And it would pay to question the conventional wisdom here. Sure, we know that certain issues, e.g. abortion, death penalty, are "ideological"; not least because they regularly generate 5-4 splits in the Court. But, pray tell, in what world is a 5-4 split in the Supreme Court on the proper way to sentence criminals not "ideological," except that the vote didn't split in the conventional wisdom liberal-conservative divide? To put it another way, if the Court had decided Apprendi or Cunningham with exactly the same opinion but had split 5-4 with JPS, AMK, DHS, RGB and SGB in the majority and the remaining members in dissent, would there be any doubt that it would be lumped into the "ideological" category? And if the definition of an "ideological" issue is one where the JGR, AS, CT and SAA end up on one side and JPS, DHS, RBG, and SGB end up on the other; and we only count these "ideological" votes; then the inquiry is circular.
5.14.2007 12:44am
a bean:

And if the definition of an "ideological" issue is one where the JGR, AS, CT and SAA end up on one side and JPS, DHS, RBG, and SGB end up on the other; and we only count these "ideological" votes; then the inquiry is circular.

That's a great observation.
5.14.2007 1:42am
Ted Frank (www):
While the inquiry is circular if it is defined that way, there's an easy way to find out if it's a legitimate starting point: are those four-justice-coalitions much more likely to be in dissent than any other two combinations of four-justices-coalitions?

(I do dislike the "liberal" and "conservative" labels, though, as it implies voting blocs rather than justices with materially different views of the role of the judiciary--in which case there one to four justices with a Thomasesque view to varying degrees and five justices with a much more activist view of judicial supremacy, and Kennedy is just the one of those five most likely to peel off and join the other four.)
5.14.2007 10:10am
blackdoggerel (mail):
Completely agree about the circularity of the "ideological" argument, which often arises in media coverage of the Court. A week or two ago, there was an AP article about Justice Alito's votes so far this Term. The article said something to the effect that Alito was living up to his conservative billing because, "in every case in which the conservatives and liberals have divided, he has voted with the conservatives." Which, of course, is completely circular, and says nothing about, among other things, cases where he joined a "liberal" decision along with everyone else -- instances where, if he were truly the fire-breathing conservative he was made out to be at his hearings, he certainly would not have joined, instead writing separately to register his supposed ultraconservative views.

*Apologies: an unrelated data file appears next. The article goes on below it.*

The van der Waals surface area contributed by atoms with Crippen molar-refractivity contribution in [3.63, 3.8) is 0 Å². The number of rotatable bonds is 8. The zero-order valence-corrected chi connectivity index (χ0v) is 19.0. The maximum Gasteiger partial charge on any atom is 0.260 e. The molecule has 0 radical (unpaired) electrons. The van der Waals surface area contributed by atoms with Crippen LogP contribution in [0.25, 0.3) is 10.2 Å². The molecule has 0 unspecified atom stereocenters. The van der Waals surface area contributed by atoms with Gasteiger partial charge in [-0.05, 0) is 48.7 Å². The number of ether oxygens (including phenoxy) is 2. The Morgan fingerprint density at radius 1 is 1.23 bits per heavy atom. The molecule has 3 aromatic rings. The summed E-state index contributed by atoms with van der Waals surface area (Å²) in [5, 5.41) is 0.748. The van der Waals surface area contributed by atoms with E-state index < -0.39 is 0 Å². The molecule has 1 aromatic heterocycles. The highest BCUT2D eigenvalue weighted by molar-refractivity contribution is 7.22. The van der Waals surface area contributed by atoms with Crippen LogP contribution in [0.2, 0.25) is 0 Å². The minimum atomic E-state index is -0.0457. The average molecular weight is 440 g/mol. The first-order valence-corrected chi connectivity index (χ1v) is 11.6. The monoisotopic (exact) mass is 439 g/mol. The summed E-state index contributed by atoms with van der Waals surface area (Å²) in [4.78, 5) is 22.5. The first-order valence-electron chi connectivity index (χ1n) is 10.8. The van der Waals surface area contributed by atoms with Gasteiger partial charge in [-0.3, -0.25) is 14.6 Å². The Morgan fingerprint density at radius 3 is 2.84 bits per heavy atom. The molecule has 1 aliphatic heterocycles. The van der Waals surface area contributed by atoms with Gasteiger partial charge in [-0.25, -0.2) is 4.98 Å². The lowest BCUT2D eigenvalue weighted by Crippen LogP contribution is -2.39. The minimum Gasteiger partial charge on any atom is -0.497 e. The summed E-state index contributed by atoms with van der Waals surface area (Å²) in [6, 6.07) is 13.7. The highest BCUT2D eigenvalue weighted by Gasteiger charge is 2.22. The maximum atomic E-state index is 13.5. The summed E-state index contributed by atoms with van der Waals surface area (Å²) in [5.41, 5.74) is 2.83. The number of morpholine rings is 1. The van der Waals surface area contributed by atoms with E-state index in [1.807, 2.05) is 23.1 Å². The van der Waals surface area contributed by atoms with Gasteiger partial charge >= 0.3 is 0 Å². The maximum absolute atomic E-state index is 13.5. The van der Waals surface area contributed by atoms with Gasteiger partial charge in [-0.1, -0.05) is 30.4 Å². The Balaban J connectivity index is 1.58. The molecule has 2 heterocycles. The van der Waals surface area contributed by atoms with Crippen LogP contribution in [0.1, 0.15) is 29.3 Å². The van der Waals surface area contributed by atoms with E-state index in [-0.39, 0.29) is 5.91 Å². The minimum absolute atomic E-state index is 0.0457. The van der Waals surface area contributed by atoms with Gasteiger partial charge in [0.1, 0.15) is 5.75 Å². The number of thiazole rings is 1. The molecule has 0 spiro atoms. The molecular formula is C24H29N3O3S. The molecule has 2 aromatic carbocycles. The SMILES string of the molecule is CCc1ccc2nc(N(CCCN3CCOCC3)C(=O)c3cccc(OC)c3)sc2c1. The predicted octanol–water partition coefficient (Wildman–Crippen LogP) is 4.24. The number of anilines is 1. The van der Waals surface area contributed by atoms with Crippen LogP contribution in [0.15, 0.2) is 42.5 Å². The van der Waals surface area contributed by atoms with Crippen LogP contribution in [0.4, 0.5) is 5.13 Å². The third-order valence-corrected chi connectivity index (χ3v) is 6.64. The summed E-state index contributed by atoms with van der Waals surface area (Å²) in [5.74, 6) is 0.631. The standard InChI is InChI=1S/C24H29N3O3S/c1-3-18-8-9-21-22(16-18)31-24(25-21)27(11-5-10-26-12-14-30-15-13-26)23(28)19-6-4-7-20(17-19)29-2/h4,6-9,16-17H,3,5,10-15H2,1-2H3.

Pure laziness or ignorance on the part of the general media, I suppose.
5.14.2007 10:14am
anonVCfan:
"Pure laziness or ignorance on the part of the general media, I suppose."

I assume it's partially that and partially bias. People generally do more thorough research when reporting something that goes against their biases.
5.14.2007 10:54am
TomHuff (mail):
Just wanted to point out this recent SCOTUSblog post by Tom Goldstein — it has some more analysis re: Kennedy and the current court.

Link here.

Note that Goldstein's post says that Kennedy has been in the majority in ALL of the 5-4 decisions. Who's right here? (I don't think any new opinions came out b/n his post and the WaPo article, but I could be wrong.)
5.14.2007 11:09am
TomHuff (mail):
Just to follow up, here are Goldstein's numbers: